Nowadays, Perkowski looks for and relentlessly engages the toughest legal battles where basic equality and justice must be won in his fight for America’s most vulnerable LGBTQ+ people, lest the essentialist promises of the US Constitution, already struggling to survive in the Trump Era, be relinquished entirely.
Currently, he is Legal & Policy Director of the Modern Military Association of America (MMAA), the nation’s largest non-profit organization for the LGBTQ+ and HIV+ military and veteran community, a post he’s held for almost four years.
“I come from a military family,” says Perkowski. “In a sense, the job allows me to serve the military community in a way I wasn’t allowed to before, and to fight for equal treatment at the same time.”
Perkowski sees Trump’s actions barring some Americans from serving our nation in the military as a clear betrayal of brave service members who happen to be transgender.
“People do not realize that the fight for equal service did not end with the repeal of ‘Don’t Ask-Don’t Tell,’” he says. “The military community that we at MMMA serve is still in crisis.”
Along with partners, Lambda Legal and the law firm Winston & Strawn LLP, the Modern Military Association of America, he is facing off against the Trump Administration in four federal court actions: one challenging the constitutionality of Trump’s ban on military service by transgender people, and three seeking to change policies that negatively impact service members living with HIV. “The [MMAA] job gave me the privilege of being able to file four lawsuits on behalf of transgender and HIV+ patriots who want nothing more than do their jobs and protect the country.”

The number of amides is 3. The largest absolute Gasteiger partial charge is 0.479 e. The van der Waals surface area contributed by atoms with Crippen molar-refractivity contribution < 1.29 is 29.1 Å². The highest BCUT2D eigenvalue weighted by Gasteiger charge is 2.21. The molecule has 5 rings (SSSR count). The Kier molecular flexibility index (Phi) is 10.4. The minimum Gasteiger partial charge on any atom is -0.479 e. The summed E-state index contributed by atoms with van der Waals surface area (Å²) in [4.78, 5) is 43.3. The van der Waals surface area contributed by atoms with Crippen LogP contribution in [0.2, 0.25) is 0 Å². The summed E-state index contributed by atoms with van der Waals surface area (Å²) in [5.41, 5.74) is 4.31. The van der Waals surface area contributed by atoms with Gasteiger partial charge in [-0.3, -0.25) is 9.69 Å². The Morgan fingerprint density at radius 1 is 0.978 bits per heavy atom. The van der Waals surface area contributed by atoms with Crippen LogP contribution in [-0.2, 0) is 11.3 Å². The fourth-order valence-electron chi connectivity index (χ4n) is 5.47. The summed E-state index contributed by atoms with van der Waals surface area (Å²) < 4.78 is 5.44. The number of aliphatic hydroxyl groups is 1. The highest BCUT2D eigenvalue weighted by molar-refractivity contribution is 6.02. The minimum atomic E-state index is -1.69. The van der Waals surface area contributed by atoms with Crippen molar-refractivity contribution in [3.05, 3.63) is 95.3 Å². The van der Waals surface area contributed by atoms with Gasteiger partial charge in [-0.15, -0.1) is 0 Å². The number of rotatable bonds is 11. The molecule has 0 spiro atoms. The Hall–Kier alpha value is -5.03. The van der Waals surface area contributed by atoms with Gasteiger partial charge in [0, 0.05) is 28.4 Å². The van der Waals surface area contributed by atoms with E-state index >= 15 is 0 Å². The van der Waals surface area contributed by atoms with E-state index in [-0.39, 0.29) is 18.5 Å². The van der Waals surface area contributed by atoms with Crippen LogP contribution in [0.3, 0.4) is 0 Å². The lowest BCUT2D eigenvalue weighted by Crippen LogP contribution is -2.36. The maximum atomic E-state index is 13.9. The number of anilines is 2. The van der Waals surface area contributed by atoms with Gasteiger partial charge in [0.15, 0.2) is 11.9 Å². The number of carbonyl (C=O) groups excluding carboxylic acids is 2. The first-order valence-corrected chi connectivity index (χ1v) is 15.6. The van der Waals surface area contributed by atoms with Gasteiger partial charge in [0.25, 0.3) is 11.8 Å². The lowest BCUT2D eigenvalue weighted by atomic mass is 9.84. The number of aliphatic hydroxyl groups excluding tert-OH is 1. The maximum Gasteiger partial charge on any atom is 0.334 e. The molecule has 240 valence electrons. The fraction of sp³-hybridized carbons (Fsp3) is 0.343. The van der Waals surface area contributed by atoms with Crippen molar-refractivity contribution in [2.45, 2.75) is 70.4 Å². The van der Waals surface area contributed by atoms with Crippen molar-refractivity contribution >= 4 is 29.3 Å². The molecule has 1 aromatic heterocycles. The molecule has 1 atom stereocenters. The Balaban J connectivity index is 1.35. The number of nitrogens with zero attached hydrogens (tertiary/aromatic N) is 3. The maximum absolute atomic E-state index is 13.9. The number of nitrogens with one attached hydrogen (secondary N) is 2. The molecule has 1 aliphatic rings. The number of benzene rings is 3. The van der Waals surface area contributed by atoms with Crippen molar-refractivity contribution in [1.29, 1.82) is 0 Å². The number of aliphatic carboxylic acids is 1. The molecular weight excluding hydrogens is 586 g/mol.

Perkowski feels a personal connection to his work.
“In 1998, I was diagnosed with HIV,” he says. “I had just graduated from law school, was about to move from D.C. back to Los Angeles, and was taking the California bar three weeks later.”
An unexpected outcome of Perkowski’s diagnosis was a clearer sense of purpose he gained. But first his fears had to be resolved. Fortunately, that happened sooner than it likely would have in the earlier years of the HIV pandemic.
“The person delivering the news told me exactly what my brain needed to hear: ‘You’re not going to die from this.’ As time went on, I came to realize that my diagnosis was a gift. In addition to fighting for the rights of LGBTQ+ people, I fight for equal treatment for people living with HIV.”
As Chair of APLA Health’s Board of Directors, he’s helped lead the organization during its transition from an AIDS service organization (formerly, AIDS Project Los Angeles) to a health care clinic serving LGBTQ+ and other marginalized communities while maintaining a focus on HIV care. During his tenure at APLA Health, the organization has nearly tripled its budget to $60 million, becoming one of the largest health centers in the Los Angeles area.
Experience has taught Perkowski that the work of a civil rights attorney in the LGBTQ+ and HIV spaces won’t end anytime soon. Discrimination has a way of persisting and rearing its ugly head just when you think the fight is almost won. A professional history of pro bono and the trend for bigotry and discrimination to get dressed up in so-called religious freedom are among the reasons Perkowski says he’s committed to the fight for equality and justice for the long haul.